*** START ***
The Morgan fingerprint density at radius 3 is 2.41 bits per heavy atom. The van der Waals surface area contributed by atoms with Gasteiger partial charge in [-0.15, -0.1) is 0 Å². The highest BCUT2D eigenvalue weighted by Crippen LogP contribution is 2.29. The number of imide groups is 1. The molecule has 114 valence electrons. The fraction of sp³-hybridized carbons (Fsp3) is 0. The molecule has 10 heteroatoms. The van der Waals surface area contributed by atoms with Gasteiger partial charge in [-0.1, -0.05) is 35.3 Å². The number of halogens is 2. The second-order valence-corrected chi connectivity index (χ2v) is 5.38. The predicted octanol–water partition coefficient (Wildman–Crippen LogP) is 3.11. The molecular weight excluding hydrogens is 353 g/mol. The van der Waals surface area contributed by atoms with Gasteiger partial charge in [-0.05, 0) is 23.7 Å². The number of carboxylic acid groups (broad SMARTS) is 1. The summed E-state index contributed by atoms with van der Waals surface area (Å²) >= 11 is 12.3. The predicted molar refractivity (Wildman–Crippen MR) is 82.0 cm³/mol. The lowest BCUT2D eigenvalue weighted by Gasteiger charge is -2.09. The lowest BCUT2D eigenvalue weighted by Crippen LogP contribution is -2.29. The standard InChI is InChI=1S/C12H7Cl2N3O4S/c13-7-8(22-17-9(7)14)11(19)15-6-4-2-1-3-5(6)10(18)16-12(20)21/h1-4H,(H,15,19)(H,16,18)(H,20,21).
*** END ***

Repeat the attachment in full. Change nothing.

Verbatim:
The Morgan fingerprint density at radius 3 is 2.41 bits per heavy atom. The van der Waals surface area contributed by atoms with Gasteiger partial charge in [-0.15, -0.1) is 0 Å². The highest BCUT2D eigenvalue weighted by Crippen LogP contribution is 2.29. The number of imide groups is 1. The molecule has 114 valence electrons. The fraction of sp³-hybridized carbons (Fsp3) is 0. The molecule has 10 heteroatoms. The van der Waals surface area contributed by atoms with Gasteiger partial charge in [-0.1, -0.05) is 35.3 Å². The number of halogens is 2. The second-order valence-corrected chi connectivity index (χ2v) is 5.38. The predicted octanol–water partition coefficient (Wildman–Crippen LogP) is 3.11. The molecular weight excluding hydrogens is 353 g/mol. The van der Waals surface area contributed by atoms with Gasteiger partial charge in [-0.05, 0) is 23.7 Å². The number of carboxylic acid groups (broad SMARTS) is 1. The summed E-state index contributed by atoms with van der Waals surface area (Å²) >= 11 is 12.3. The predicted molar refractivity (Wildman–Crippen MR) is 82.0 cm³/mol. The lowest BCUT2D eigenvalue weighted by Gasteiger charge is -2.09. The lowest BCUT2D eigenvalue weighted by Crippen LogP contribution is -2.29. The standard InChI is InChI=1S/C12H7Cl2N3O4S/c13-7-8(22-17-9(7)14)11(19)15-6-4-2-1-3-5(6)10(18)16-12(20)21/h1-4H,(H,15,19)(H,16,18)(H,20,21).